I stood at the entrance of a dark, mysterious place in the side of an enormous mountain, contemplating and questioning what was inside. Going against my common sense and reasoning, I approached the entrance — something was in there and I had to find out what. First walking, then crawling my way around, I continued to climb and squeeze my way through its tight spots. Soon after, fear and doubt began to grow inside of me. Had I made a mistake? No, I told myself. Just continue on a bit further. Go deeper into the maze of caverns and alleyways… you’re almost there…

Depression was setting in fast, yet I felt this need to go further. What the hell am I doing in here? Under a mountain, in the damp darkness, blocked from the sunlight and fresh air, suffocating on my own negativity. What have I gotten myself into now? Haven’t we all asked ourselves that question a time or two? Out of curiosity and running on self will, I found myself lost in a place with my own worst enemy – me! I’d gone as far as I could and found nothing. Alone I sat, sinking in hopelessness and despair, staring at my reflection in a small pool of water at my feet.

I shook my head, pointed a finger at myself, and threw guilt, shame, anger and self-pity my way. Questions arose: would anyone even notice I was missing? Miles of twists and turns, tight spots… I’ve travelled too far to ever find my way out now. My tears flooded the pool at my feet. The light I brought with me, powerful and bright, had now dwindled to a match stick flicker. I’ve found something in here alright! A huge amount of self doubt.

As my tears flooded the pool at my feet, it grew so big I could not only see my face, but my entire self standing there. I stood there for a long time in contemplation. I sensed my reflection felt pity for me, and remorse for the girl standing there at the edge of the water — like she had given up on herself, alone, in the darkness and cold. My reflection felt compelled to do something… she wouldn’t let me die in here alone. Figuratively, my reflection stepped out of the pond, stood by my side on the shore and told me I wasn’t alone. That I had found exactly what I was looking for. My strength, some courage and confidence that I will find my way out, just not the way I came in.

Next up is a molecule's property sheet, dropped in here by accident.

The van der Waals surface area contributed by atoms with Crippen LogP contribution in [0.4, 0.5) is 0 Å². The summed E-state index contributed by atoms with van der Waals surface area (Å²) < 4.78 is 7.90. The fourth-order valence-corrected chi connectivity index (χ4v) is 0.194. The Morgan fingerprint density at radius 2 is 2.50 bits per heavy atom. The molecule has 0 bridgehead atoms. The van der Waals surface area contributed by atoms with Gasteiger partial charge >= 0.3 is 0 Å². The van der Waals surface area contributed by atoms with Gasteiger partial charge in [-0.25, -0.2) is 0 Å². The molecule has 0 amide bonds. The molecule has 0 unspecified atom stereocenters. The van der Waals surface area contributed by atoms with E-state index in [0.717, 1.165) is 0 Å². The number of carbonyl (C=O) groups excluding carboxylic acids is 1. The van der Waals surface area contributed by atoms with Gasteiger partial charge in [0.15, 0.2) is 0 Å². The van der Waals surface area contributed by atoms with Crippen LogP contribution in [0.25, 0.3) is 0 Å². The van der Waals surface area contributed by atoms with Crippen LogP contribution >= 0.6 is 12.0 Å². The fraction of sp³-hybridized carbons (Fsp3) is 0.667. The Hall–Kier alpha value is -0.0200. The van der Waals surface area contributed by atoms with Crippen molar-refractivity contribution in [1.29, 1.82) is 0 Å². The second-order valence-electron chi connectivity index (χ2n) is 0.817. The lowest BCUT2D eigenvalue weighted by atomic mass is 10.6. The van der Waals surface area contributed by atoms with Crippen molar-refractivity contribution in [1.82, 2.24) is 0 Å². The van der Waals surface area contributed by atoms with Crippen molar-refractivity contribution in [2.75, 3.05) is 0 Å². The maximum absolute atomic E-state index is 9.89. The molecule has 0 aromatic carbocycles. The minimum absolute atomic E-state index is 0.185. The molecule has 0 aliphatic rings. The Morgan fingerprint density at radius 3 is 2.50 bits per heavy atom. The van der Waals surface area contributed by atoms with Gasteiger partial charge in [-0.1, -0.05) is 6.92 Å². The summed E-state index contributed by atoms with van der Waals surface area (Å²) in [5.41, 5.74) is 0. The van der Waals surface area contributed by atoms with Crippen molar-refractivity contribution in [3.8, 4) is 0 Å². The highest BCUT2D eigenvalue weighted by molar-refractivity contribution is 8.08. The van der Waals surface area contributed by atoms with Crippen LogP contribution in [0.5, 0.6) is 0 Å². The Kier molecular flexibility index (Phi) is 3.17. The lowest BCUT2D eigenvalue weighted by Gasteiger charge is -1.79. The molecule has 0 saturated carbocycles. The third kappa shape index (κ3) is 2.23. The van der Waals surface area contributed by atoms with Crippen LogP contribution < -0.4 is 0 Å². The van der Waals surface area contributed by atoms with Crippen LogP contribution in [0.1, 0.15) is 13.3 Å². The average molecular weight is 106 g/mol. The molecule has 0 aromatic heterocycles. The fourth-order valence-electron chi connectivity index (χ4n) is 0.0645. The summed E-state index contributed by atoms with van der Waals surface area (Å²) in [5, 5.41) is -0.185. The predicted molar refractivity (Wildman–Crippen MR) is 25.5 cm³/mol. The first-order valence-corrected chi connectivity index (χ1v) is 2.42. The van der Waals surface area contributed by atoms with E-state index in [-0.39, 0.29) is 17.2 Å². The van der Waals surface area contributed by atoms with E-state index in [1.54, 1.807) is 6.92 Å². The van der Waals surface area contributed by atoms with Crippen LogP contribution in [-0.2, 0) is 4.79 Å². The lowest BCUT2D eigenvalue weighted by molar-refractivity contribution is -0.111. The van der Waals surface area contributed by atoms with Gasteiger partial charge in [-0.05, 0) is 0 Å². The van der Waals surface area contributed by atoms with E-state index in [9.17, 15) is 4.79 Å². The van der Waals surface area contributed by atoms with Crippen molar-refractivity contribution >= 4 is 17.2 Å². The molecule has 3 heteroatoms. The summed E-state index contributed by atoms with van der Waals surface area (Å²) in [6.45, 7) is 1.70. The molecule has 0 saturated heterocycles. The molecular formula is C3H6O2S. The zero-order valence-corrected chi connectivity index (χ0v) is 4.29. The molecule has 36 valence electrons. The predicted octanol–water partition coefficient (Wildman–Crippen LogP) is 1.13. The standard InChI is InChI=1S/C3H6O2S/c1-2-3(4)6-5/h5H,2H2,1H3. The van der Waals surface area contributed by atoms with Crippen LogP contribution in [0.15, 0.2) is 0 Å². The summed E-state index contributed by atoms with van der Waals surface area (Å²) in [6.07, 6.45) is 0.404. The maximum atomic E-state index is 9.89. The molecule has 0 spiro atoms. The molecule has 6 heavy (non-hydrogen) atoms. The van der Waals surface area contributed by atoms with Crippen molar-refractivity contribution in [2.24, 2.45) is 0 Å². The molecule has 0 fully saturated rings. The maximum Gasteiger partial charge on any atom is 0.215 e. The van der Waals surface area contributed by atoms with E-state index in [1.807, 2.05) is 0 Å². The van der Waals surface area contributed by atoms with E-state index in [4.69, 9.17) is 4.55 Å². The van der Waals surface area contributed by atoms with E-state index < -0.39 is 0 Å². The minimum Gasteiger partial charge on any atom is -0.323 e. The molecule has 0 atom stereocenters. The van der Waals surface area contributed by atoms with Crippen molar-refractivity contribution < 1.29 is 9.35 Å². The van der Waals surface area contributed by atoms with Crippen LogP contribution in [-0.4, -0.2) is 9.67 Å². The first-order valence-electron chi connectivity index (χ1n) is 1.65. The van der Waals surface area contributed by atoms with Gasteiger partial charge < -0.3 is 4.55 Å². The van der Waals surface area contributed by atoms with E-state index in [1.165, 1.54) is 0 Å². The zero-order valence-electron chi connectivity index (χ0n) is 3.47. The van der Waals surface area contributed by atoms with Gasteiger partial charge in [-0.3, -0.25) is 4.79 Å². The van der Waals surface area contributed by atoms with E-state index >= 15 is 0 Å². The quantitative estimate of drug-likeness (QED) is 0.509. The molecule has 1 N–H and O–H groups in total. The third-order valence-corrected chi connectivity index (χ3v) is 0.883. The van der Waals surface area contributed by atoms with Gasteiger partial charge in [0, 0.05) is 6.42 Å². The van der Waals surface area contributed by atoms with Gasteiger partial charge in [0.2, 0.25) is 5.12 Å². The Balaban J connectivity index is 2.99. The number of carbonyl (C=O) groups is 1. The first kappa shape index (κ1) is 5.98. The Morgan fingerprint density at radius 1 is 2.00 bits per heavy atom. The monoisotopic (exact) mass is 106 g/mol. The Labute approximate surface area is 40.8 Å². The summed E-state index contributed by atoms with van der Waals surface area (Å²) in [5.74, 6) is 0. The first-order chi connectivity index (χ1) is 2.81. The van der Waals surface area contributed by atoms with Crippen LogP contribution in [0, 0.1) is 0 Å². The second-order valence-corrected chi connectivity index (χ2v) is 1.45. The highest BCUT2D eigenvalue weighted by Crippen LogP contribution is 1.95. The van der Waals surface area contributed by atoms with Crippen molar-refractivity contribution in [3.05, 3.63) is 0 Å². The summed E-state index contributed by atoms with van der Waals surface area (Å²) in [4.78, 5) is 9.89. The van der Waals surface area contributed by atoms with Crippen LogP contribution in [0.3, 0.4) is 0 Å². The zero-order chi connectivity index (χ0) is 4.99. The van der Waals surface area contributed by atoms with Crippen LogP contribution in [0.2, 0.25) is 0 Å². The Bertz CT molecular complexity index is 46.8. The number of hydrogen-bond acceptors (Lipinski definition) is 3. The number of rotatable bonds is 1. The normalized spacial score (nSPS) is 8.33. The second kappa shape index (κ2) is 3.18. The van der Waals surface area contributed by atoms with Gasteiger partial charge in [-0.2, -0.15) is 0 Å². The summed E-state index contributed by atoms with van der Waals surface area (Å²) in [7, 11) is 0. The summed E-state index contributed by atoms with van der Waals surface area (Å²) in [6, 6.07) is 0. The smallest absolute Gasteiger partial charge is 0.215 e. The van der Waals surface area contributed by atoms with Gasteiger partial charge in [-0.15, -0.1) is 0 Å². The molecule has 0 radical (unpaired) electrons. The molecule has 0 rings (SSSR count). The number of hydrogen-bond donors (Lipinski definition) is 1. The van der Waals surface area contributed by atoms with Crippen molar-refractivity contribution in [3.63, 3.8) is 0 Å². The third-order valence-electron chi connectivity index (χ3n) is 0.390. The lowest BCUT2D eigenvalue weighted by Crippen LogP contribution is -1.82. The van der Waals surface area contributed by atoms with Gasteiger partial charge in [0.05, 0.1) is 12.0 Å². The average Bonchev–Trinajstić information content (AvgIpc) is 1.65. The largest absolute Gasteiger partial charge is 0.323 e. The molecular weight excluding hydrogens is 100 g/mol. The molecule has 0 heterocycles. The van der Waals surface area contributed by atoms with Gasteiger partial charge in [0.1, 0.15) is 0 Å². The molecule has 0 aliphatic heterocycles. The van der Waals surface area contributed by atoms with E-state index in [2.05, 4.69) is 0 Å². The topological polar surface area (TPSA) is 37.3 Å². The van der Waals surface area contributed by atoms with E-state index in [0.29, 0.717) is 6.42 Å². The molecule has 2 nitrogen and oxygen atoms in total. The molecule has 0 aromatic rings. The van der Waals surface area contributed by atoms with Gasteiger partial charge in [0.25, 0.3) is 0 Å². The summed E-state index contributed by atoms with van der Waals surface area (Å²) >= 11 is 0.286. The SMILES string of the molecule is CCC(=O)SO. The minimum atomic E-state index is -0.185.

As we sat and talked, my light became brighter and brighter. “Go,” she said, “get the hell out of here. I’ll be right behind you. God is waiting on the other side.” It took a while for me to find my way out. As I wriggled through a narrow passage way, I looked up to see sunlight peering through an exit, and I did not delay. I cashed in some faith and belief that my other self was right behind me. Once out of that mountain, standing in the sunlight and fresh air again, I paused to look around. To my shock and amazement I realized I had passed through the mountain — not over it, around it, but through it!

I felt different. More free, slightly stronger and lighter. Had I left something behind? Whatever it was, I was leaving it there. I felt much better without it. Moving forward from that experience, I still have so much more to learn about myself, much further to travel on this perilous journey and much more to consider next time I come across a cave in the side of a mountain.

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